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This was the first poster designed for NASA's "Visions of the Future" series, and the retro-futuristic inspiration was clear from the very beginning.NASA/JPL
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Some 40 light-years from Earth, a planet called TRAPPIST-1e offers heart-stopping views. Brilliant objects in a red sky loom like versions of our own Moon. But these "moons" are actually Earth-sized planets — which are part of a system outside of our own.NASA/JPL
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Saturn's largest moon, Titan, has a thick atmosphere, an organic-rich chemistry, and a surface shaped by rivers and lakes of liquid ethane and methane. NASA/JPL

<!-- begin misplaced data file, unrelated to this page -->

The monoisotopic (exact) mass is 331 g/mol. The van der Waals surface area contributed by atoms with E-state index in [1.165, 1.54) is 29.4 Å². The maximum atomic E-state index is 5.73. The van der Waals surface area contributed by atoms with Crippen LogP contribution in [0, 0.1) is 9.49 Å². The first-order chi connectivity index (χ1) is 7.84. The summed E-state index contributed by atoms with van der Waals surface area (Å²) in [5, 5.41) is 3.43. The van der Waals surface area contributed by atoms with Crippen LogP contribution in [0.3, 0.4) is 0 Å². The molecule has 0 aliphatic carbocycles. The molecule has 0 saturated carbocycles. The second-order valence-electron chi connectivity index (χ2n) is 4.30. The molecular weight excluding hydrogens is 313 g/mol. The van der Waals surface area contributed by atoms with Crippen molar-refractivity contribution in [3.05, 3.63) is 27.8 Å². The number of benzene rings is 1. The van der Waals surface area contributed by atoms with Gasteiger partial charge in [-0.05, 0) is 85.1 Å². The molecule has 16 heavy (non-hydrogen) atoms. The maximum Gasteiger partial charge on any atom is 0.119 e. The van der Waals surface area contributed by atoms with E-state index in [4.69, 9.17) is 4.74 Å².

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Jupiter's moon Europa is a fascinating destination. Beneath its icy surface, Europa is believed to conceal a global ocean of salty liquid water — twice the volume of Earth's oceans.NASA/JPL
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The basis for this poster was a Jupiter cloudscape by artist Ron Miller. In talking with a lead scientist on NASA's Juno mission, he locked onto his description of Jupiter's brilliant auroras and created a truly beautiful print as a result.NASA/JPL
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NASA's Voyager mission took advantage of a once-every-175-years alignment of the outer planets for a grand tour of the solar system. Just imagine if ordinary people could take a guided tour of this incredible phenomenon.NASA/JPL
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The big sign in this poster is inspired by the gateway in Reno that announces it as "the biggest little city in the world." Ceres is the biggest object in the asteroid belt between Mars and Jupiter, which makes it a fitting comparison to Reno. NASA/JPL
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The poster for Saturn's moon Enceladus is all about the plumes erupting from its south pole.NASA/JPL